Learning in the open—in a Massive Open Online Course (MOOC) for instance is somewhat like the Wild West of the 19th century—undisciplined, with few rules and no regulations. These same characteristics have been used to describe learning in a connectivist MOOC [cMOOC], a form of open learning where there is no set curriculum, process, or particular method. Learning in the open with the world-wide web as the classroom is unsettling for many and overwhelming for most. But the rewards are rich; personal and professional growth that is hard to achieve in a face-to-face setting.
Definition – Open Learning: learning based on independent study or initiative rather than formal classroom instruction [Oxford Dictionary]. In today’s learning context, open learning encompasses connectivism; a theory of learning that identifies learning as a process of creating connections and engaging within a network. Connectivism considers the world-wide web a platform for learning, with its nodes representing connections that are people, information, images or data. A connectivist MOOC is an example of an environment created with some structure to facilitate open learning.
Though learning in the open does not come naturally—one has to learn how-to-learn in an open environment. After participating in numerous MOOCs, it’s apparent that a very different and unique skill set is required; a different set of competencies than what is used in traditional learning environments. I recently shared strategies and tips for open learning in a webinar as part of a cMOOC, Open Online Experience, 2013. I’ve shared my slides from the webinar here, and outlined essential skills for participants of the open—the Wild West of learning.
“I began this MOOC with the greatest of intentions…I found so much information however, that I am lost in the information overload. I think that I am posting in week three, but I am not sure.” Comment from a high school teacher enrolled in a cMOOC that illustrates what most participants feel like in their first [or even] second MOOC.
Habits for Teachers of the Future
It’s hard to imagine what education will look like ten even twenty years from now, but the need to adapt beings now. Though teachers and professors as subject matter experts hasn’t changed, nor will it anytime soon, the delivery formats for instruction and learning has. Contact North recently published ‘Seven Habits of the Professor of the Future’, an article that suggests the skills educators will need by 2020. The skills are varied, and face-to-face instruction is included. But note the variety of the skills mentioned in addition to face-to-face teaching. Note also the emphasis on collaboration—collaboration on a massive scale, and creating new resources using a variety media. These habits connect to open learning. Learning in the open is the new way to learn, create, collaborate, assess, and develop, personally and professionally.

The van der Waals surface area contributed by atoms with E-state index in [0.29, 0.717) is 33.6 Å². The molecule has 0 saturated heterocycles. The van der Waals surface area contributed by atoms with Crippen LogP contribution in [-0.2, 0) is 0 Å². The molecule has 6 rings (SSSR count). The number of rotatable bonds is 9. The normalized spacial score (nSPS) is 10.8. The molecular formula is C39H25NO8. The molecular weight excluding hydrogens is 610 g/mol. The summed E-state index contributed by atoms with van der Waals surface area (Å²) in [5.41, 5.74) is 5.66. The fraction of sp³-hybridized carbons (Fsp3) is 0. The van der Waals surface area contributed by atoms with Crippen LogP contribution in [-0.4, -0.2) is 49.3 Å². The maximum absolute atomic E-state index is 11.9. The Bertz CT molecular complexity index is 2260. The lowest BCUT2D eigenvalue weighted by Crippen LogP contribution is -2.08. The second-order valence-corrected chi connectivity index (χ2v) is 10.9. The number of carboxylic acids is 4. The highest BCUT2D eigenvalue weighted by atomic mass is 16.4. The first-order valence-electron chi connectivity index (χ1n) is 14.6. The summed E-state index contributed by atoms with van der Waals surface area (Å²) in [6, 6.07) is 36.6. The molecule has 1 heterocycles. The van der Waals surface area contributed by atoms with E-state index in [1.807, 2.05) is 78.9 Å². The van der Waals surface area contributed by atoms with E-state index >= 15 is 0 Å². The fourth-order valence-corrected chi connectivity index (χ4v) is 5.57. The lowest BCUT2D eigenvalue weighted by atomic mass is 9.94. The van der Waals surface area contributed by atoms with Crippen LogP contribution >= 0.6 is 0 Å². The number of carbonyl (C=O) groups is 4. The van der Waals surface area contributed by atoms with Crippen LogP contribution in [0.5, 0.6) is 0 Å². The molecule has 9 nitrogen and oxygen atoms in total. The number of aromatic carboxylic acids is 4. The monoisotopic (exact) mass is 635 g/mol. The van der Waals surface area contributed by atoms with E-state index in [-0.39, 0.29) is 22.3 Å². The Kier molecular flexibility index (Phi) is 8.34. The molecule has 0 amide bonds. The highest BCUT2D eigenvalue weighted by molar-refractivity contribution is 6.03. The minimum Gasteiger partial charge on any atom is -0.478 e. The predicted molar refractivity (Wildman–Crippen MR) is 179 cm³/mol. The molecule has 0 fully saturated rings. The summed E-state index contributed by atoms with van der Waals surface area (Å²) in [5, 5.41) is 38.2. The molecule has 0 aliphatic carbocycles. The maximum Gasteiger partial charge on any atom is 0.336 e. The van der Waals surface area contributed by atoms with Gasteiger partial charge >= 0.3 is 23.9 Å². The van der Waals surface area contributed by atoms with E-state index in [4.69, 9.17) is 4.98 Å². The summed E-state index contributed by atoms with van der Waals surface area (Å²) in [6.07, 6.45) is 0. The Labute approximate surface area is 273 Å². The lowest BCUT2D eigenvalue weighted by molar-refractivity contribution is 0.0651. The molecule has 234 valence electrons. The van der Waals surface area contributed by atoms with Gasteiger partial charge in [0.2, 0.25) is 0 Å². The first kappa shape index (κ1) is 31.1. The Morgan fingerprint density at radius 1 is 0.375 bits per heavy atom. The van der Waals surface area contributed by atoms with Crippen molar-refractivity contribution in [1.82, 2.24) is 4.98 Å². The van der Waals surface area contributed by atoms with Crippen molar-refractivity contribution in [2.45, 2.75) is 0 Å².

Skills for Open Learning
In practice however—what does open learning look like? Just as in traditional learning, this form of learning takes time and much effort, though tenacity, discipline and a keen desire to learn are traits of connectivism. Open learning is self-directed, where the learner sets his or her goals, creates a learning path, selects resources and tools accessible within a network. Within a cMOOC environment the learning experience is even richer, as a group of like-minded learners are learning collectively, connected together by a space or platform on the web, i.e. a wiki, blog or LMS platform. Making connections, both personal and conceptual are core elements of open learning. These latter skills are the most challenging, yet vital to open.
During the webinar Learning in the Open with OOE13 we discussed these skills and examined challenges with open learning. The consensus was that open learning is different from what most of us were used to; it can be chaotic, overwhelming and confusing. But how-to-be successful with open learning can be learned. Strategies discussed are in the slideshare below.
Learning in the open is non-linear, unpredictable and without guard rails that education institutions or companies create to structure learning in traditional settings. Learning in the open is the Wild West, a new frontier of learning, a new opportunity to grow and connect. Though I’ve shared here how to embrace open learning and experience the benefits, the Coles notes version are as follows: 1) reflect and blog consistently about what you are learning, and 2) share and engage with others via a social media platform of choice—add value by providing quality resources, links and ‘nodes’ of knowledge.
Further Reading and Resources:
- Success in a MOOC, Dave Cormier, YouTube
- Blogging as Conversation, Learning with ‘e’s
- The Connective Learning Environment, Stephen Downes, Slideshare
- Open Online Learning Experience 2013, cMOOC
- How to Teach Online, cMOOC
- Technology and Learning, blog
Image credit: PBS, The American Experience, artist Sloan